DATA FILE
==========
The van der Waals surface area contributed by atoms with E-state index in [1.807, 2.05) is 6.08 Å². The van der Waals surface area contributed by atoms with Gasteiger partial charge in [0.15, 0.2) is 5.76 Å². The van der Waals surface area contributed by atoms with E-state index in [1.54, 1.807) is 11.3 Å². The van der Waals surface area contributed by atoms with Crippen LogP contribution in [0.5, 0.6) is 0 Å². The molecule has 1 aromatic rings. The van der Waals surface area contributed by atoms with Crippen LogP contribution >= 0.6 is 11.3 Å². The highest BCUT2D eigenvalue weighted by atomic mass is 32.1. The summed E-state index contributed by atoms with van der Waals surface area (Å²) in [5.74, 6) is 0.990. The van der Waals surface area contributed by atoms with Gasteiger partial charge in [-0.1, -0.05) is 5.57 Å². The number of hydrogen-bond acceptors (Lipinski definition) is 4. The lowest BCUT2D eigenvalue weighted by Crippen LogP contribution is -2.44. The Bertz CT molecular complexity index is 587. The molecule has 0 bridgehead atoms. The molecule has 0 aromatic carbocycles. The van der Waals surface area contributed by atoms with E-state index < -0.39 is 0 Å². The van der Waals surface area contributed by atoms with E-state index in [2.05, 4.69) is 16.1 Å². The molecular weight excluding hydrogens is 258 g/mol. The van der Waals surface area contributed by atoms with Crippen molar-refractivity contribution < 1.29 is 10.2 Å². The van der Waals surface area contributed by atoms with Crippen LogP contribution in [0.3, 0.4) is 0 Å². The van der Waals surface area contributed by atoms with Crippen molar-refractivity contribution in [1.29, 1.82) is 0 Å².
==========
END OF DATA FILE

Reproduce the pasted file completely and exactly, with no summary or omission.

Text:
The van der Waals surface area contributed by atoms with E-state index in [1.807, 2.05) is 6.08 Å². The van der Waals surface area contributed by atoms with Gasteiger partial charge in [0.15, 0.2) is 5.76 Å². The van der Waals surface area contributed by atoms with E-state index in [1.54, 1.807) is 11.3 Å². The van der Waals surface area contributed by atoms with Crippen LogP contribution in [0.5, 0.6) is 0 Å². The molecule has 1 aromatic rings. The van der Waals surface area contributed by atoms with Crippen LogP contribution >= 0.6 is 11.3 Å². The highest BCUT2D eigenvalue weighted by atomic mass is 32.1. The summed E-state index contributed by atoms with van der Waals surface area (Å²) in [5.74, 6) is 0.990. The van der Waals surface area contributed by atoms with Gasteiger partial charge in [-0.1, -0.05) is 5.57 Å². The number of hydrogen-bond acceptors (Lipinski definition) is 4. The lowest BCUT2D eigenvalue weighted by Crippen LogP contribution is -2.44. The Bertz CT molecular complexity index is 587. The molecule has 0 bridgehead atoms. The molecule has 0 aromatic carbocycles. The van der Waals surface area contributed by atoms with E-state index < -0.39 is 0 Å². The van der Waals surface area contributed by atoms with E-state index in [2.05, 4.69) is 16.1 Å². The molecular weight excluding hydrogens is 258 g/mol. The van der Waals surface area contributed by atoms with Crippen molar-refractivity contribution < 1.29 is 10.2 Å². The van der Waals surface area contributed by atoms with Crippen LogP contribution in [0.3, 0.4) is 0 Å². The van der Waals surface area contributed by atoms with Crippen molar-refractivity contribution in [1.29, 1.82) is 0 Å².